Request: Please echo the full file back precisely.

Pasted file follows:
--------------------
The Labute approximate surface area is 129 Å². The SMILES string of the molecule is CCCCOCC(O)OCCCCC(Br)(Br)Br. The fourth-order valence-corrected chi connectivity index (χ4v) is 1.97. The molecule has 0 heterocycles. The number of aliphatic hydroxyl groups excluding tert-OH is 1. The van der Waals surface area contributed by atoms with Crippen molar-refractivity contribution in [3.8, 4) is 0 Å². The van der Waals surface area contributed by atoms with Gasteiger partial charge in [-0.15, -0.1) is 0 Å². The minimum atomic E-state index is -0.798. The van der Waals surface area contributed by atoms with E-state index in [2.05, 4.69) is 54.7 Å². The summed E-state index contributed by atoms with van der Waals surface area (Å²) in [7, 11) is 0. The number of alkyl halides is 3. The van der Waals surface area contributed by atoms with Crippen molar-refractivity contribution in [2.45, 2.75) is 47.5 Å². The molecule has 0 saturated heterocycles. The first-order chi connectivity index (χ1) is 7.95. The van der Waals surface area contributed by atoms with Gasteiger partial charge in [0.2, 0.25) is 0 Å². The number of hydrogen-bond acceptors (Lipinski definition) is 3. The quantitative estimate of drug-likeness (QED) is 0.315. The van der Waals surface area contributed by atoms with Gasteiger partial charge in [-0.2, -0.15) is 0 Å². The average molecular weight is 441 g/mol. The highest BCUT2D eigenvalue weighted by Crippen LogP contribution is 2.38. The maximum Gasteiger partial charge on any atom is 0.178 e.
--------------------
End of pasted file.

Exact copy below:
The Labute approximate surface area is 129 Å². The SMILES string of the molecule is CCCCOCC(O)OCCCCC(Br)(Br)Br. The fourth-order valence-corrected chi connectivity index (χ4v) is 1.97. The molecule has 0 heterocycles. The number of aliphatic hydroxyl groups excluding tert-OH is 1. The van der Waals surface area contributed by atoms with Crippen molar-refractivity contribution in [3.8, 4) is 0 Å². The van der Waals surface area contributed by atoms with Gasteiger partial charge in [-0.15, -0.1) is 0 Å². The minimum atomic E-state index is -0.798. The van der Waals surface area contributed by atoms with E-state index in [2.05, 4.69) is 54.7 Å². The summed E-state index contributed by atoms with van der Waals surface area (Å²) in [7, 11) is 0. The number of alkyl halides is 3. The van der Waals surface area contributed by atoms with Crippen molar-refractivity contribution in [2.45, 2.75) is 47.5 Å². The molecule has 0 saturated heterocycles. The first-order chi connectivity index (χ1) is 7.95. The van der Waals surface area contributed by atoms with Gasteiger partial charge in [0.2, 0.25) is 0 Å². The number of hydrogen-bond acceptors (Lipinski definition) is 3. The quantitative estimate of drug-likeness (QED) is 0.315. The van der Waals surface area contributed by atoms with Gasteiger partial charge in [-0.2, -0.15) is 0 Å². The average molecular weight is 441 g/mol. The highest BCUT2D eigenvalue weighted by Crippen LogP contribution is 2.38. The maximum Gasteiger partial charge on any atom is 0.178 e.